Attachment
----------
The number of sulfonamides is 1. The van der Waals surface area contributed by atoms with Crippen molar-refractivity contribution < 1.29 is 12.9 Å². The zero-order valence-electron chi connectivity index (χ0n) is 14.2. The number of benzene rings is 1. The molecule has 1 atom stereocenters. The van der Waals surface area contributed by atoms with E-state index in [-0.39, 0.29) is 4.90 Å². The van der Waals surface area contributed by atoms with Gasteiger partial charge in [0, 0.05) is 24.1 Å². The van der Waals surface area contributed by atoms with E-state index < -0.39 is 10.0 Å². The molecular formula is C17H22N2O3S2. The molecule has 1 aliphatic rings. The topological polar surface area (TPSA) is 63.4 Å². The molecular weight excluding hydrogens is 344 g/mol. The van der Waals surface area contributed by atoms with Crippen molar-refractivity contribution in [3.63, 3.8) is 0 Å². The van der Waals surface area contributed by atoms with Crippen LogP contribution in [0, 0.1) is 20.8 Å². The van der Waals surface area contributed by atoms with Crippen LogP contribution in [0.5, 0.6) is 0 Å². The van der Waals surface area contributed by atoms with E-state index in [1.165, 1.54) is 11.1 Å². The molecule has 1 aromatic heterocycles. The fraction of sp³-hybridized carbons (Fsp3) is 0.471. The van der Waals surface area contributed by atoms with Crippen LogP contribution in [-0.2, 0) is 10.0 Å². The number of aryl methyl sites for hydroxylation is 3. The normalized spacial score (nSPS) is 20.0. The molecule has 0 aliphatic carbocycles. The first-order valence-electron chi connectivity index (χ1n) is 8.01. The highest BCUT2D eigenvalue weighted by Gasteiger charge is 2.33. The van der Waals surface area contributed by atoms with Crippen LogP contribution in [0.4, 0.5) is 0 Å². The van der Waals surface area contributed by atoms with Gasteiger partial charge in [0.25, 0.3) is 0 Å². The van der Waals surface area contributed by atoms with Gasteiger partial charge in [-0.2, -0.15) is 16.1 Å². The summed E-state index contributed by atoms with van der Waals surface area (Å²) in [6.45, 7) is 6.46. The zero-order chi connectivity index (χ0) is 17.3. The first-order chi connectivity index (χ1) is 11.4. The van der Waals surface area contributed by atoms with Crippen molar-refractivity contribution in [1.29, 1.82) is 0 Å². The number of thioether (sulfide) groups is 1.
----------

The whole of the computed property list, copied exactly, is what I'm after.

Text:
The number of sulfonamides is 1. The van der Waals surface area contributed by atoms with Crippen molar-refractivity contribution < 1.29 is 12.9 Å². The zero-order valence-electron chi connectivity index (χ0n) is 14.2. The number of benzene rings is 1. The molecule has 1 atom stereocenters. The van der Waals surface area contributed by atoms with E-state index in [-0.39, 0.29) is 4.90 Å². The van der Waals surface area contributed by atoms with Gasteiger partial charge in [0, 0.05) is 24.1 Å². The van der Waals surface area contributed by atoms with E-state index < -0.39 is 10.0 Å². The molecular formula is C17H22N2O3S2. The molecule has 1 aliphatic rings. The topological polar surface area (TPSA) is 63.4 Å². The molecular weight excluding hydrogens is 344 g/mol. The van der Waals surface area contributed by atoms with Crippen molar-refractivity contribution in [3.63, 3.8) is 0 Å². The van der Waals surface area contributed by atoms with Crippen LogP contribution in [0, 0.1) is 20.8 Å². The van der Waals surface area contributed by atoms with Crippen LogP contribution in [0.5, 0.6) is 0 Å². The van der Waals surface area contributed by atoms with E-state index in [1.165, 1.54) is 11.1 Å². The molecule has 1 aromatic heterocycles. The fraction of sp³-hybridized carbons (Fsp3) is 0.471. The van der Waals surface area contributed by atoms with Crippen LogP contribution in [-0.2, 0) is 10.0 Å². The number of aryl methyl sites for hydroxylation is 3. The normalized spacial score (nSPS) is 20.0. The molecule has 0 aliphatic carbocycles. The first-order valence-electron chi connectivity index (χ1n) is 8.01. The highest BCUT2D eigenvalue weighted by Gasteiger charge is 2.33. The van der Waals surface area contributed by atoms with Crippen LogP contribution in [0.4, 0.5) is 0 Å². The van der Waals surface area contributed by atoms with Gasteiger partial charge in [0.25, 0.3) is 0 Å². The van der Waals surface area contributed by atoms with Gasteiger partial charge in [-0.2, -0.15) is 16.1 Å². The summed E-state index contributed by atoms with van der Waals surface area (Å²) in [6.45, 7) is 6.46. The zero-order chi connectivity index (χ0) is 17.3. The first-order chi connectivity index (χ1) is 11.4. The van der Waals surface area contributed by atoms with Crippen molar-refractivity contribution in [1.29, 1.82) is 0 Å². The number of thioether (sulfide) groups is 1.